The debates concerning the anti-Semitic statements in La Campagne de France over the past half-year have been intense, bitter, humorless, and, I maintain, ill conceived. Producing, like so many public disputes, "more heat than light," the debates have rapidly abandoned the statements published by Renaud Camus, their purported subject, for expressions of moral outrage. The moral outrage is no doubt genuine and appropriate, but I must claim that it has been often inappropriately directed at Renaud Camus and his diary. The vast majority of those who have reacted to the "anti-Semitic statements" have done so in ignorance of most of Camus's written work, and what they know of that work tends to be limited to a general impression that it is "homosexual"; they are unaware of its extraordinarily diverse nature and, in particular, of how very small a place the expression of ultra-conservative prejudice occupies in it. Most sadly, to a Renaldian, they do not realize that, by and large, Camus's writings are an enthusiastic paean to the joys and beauty of life, however crankily their author may occasionally bemoan various aspects of contemporary society and yearn for the kind of homogeneous and simple France he sees reflected in the literary tradition of Racine, Mallarmé, Proust, and Valery Larbaud: a France that no doubt exists only in works of art.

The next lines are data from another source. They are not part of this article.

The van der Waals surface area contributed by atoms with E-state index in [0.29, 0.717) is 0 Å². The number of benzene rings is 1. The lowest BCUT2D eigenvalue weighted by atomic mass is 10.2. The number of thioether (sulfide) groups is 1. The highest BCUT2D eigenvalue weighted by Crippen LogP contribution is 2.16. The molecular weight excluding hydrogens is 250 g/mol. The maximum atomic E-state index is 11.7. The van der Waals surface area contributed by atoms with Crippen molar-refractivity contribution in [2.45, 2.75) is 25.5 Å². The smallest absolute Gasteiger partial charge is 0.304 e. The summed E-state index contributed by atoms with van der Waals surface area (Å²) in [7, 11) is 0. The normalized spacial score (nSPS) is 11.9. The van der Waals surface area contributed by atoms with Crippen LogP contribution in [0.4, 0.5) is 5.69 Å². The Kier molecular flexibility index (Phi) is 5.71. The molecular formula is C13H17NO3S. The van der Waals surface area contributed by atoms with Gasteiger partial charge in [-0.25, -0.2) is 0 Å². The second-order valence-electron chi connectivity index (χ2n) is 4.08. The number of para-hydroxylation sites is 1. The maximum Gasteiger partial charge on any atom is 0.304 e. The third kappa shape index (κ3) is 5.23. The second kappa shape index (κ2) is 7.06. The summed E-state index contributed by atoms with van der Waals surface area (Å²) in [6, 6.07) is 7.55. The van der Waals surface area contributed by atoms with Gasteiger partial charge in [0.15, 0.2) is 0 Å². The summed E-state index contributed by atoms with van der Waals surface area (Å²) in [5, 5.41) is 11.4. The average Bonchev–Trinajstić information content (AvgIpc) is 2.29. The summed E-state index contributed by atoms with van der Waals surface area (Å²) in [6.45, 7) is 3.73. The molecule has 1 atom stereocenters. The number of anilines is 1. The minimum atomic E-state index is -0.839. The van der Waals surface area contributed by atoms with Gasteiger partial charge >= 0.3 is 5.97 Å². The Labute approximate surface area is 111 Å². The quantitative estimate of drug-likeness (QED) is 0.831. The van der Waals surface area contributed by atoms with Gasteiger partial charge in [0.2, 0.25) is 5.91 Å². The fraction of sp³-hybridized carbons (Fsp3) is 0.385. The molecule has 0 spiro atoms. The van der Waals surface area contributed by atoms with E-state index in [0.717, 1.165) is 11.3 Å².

What bothers me most, though, is that so many of Camus's severest critics are literary critics and yet seem totally uninterested in distinguishing between statements made in a political tract and those made in a personal diary, or between statements that are declarations and statements that are presented "in quotation marks" like the anti-Semitic statement quoted above. Those quotations marks are not, of course, literally in Camus's text and could not, therefore, be seen by those whose only knowledge of his writing came from extracts in the press. Camus's text surrounding the quotations, however, makes it plain that the diarist is BOTH expressing AND examining critically (and by that I do not necessarily mean unfavorably) his beliefs. How can a diarist not have the right even the duty to examine his thoughts and convictions, whatever they may be?